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Ken Hose
"Exoplanets and the Search for Habitable Worlds"
July 18,2011

June's speaker will be our own Ken Hose, talking about the search for Exoplanets and his own research from his home observatory near Wilsonville, Oregon.

In 1995 the first extra-solar planet was discovered by detecting the small “wobble” of the host star induced by the orbit of the planet. Since then the number of confirmed planets has increased dramatically to over 500 to date with hundreds more to be announced soon. The characteristics of some of these solar systems have surprised astronomers because they are so different from our own. About one-third of the planets detected so far are about the size of Jupiter with orbital periods of just a few days.

Findings like this have caused scientists to re-think how planetary systems form and evolve. One of the main science goals is to find earth-like planets in the habitable zones around their stars. This is the stated goal of NASA’s Kepler Mission. Data from Kepler and other searches will help us estimate the distribution and types of planets in our galaxy and how many planets could potentially harbor life. Most of the planets detected are very large and massive because they are the easiest to detect.

The detection technology is evolving and it will become easier to detect earth-size and smaller planets in the future, especially with space-based equipment.

Ken Hose developed an interest in extra-solar planets two years ago when he found out that some can be detected using amateur-grade equipment.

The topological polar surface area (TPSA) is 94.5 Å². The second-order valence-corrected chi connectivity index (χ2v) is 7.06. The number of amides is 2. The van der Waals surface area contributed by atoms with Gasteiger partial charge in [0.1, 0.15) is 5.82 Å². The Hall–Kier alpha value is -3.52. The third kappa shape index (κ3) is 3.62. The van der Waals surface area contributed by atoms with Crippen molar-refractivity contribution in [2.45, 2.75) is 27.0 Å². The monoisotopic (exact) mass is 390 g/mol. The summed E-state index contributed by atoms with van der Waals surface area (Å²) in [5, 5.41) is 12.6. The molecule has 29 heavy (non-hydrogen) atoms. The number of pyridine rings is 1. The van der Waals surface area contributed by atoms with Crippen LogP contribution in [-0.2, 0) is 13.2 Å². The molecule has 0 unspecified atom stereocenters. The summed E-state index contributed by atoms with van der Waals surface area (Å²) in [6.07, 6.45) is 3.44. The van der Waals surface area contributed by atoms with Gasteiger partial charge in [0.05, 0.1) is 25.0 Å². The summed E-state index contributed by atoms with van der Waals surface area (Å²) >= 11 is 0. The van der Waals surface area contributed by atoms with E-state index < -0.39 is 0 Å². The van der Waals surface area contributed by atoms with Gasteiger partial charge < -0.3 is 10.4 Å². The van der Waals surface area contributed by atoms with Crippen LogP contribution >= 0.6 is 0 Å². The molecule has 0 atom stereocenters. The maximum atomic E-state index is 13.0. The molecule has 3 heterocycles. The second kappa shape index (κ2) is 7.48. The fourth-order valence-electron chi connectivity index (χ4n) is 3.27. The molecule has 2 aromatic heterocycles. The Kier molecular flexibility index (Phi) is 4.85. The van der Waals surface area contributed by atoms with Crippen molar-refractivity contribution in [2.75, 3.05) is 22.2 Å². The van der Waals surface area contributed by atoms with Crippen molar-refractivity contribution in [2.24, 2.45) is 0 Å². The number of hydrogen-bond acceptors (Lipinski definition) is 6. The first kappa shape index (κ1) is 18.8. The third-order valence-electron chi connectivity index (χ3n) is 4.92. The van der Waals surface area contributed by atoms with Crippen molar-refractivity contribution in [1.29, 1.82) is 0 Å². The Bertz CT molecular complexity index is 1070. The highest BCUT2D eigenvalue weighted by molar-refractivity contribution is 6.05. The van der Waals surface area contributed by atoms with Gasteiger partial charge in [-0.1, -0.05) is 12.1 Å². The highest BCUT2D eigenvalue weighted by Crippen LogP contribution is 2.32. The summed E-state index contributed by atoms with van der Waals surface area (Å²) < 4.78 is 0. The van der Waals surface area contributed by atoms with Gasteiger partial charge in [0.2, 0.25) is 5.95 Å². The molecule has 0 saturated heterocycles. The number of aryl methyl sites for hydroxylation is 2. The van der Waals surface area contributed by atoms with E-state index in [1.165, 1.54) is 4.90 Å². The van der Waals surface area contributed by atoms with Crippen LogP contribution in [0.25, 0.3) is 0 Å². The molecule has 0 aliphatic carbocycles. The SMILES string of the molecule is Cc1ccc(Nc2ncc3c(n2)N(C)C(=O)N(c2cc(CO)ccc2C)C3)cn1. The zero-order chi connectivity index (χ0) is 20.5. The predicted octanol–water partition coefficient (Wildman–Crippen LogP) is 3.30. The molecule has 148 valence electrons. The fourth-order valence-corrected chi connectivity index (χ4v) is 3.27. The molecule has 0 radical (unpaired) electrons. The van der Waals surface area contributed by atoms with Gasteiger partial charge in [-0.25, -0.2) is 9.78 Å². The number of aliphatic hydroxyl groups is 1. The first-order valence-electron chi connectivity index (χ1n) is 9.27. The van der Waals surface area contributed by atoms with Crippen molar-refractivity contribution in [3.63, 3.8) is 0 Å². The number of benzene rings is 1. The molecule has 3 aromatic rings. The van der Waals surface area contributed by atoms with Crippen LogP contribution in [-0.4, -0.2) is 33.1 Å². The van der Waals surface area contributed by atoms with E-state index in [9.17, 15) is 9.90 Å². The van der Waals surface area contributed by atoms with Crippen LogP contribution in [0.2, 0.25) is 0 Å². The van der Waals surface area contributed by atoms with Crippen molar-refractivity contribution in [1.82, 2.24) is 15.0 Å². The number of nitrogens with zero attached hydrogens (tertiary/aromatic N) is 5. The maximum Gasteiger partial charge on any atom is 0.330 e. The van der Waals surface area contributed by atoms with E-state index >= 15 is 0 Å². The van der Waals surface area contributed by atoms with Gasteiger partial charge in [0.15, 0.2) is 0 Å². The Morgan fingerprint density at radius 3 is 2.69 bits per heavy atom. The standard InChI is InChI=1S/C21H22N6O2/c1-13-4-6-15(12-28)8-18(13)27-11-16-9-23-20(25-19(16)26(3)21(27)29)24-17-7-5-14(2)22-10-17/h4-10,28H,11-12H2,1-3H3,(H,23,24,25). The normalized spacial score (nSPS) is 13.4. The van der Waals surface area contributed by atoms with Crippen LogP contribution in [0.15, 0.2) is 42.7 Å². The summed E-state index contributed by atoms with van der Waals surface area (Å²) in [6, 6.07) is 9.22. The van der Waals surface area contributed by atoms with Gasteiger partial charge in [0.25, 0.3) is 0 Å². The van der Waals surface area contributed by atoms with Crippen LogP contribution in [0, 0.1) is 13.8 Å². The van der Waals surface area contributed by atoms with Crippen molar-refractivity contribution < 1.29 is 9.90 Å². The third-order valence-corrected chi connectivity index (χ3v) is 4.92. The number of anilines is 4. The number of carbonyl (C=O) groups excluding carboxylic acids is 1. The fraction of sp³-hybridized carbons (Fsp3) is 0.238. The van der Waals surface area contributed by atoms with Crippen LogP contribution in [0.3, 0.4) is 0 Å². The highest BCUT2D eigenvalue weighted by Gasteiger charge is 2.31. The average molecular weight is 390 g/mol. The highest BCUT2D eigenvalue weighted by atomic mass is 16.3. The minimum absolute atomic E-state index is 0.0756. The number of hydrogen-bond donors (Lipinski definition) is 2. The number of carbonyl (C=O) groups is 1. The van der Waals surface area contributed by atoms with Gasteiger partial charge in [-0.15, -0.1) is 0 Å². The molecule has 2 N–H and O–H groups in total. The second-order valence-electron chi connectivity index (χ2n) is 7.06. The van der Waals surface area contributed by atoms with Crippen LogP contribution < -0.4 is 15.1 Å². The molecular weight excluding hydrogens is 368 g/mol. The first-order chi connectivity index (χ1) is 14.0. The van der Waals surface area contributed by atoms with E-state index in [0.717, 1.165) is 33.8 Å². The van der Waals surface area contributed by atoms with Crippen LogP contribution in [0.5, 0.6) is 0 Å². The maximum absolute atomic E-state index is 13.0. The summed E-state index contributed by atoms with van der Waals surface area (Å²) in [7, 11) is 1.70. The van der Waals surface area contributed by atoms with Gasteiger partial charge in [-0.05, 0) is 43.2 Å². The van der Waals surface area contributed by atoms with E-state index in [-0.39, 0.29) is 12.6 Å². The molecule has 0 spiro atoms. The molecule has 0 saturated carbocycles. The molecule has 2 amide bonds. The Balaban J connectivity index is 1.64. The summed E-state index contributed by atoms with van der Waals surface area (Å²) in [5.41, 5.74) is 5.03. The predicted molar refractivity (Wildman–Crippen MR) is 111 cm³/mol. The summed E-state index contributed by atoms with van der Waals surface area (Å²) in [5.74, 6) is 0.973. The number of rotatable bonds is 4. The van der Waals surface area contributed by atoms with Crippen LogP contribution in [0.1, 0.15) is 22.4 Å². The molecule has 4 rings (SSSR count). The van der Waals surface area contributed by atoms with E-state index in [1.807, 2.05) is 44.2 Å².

He will review what scientists have learned so far about these planets and the different detection techniques used to find them.

He will also cover how improvements and evolution in detection methods will make it easier to find earth-sized planets and how scientists hope to learn more about composition of the planets and their atmospheres.

Finally, he will have a few words about several known planets he has been able to detect from his backyard observatory.

This is a plot done by Ken from his home observatory of the entire transit of TrES-3b. The planet is larger than jupiter (1.3 Rj) and orbits around a G-type star, GSC 3089:929.

His measurements compared fairly well with predictions. From the amount of dimming we can deduce that the radius of TrES-3b is about 0.163 x the radius of its host star.

Since the transit only lasted about 77 minutes, the planet orbits very close to its host. He used a series of 100-second exposures with a red filter and a 12.5" RCOS scope.

The imaging camera was a QSI 516wsg with a ST-402 guide camera. He extracted the photometric data using MaxIm DL. He used the on-line ETD-Exoplanet Transit Database to curve-fit the data and extract the figures of merit.

Seeing was pretty good with an average of about 2.5" or so.



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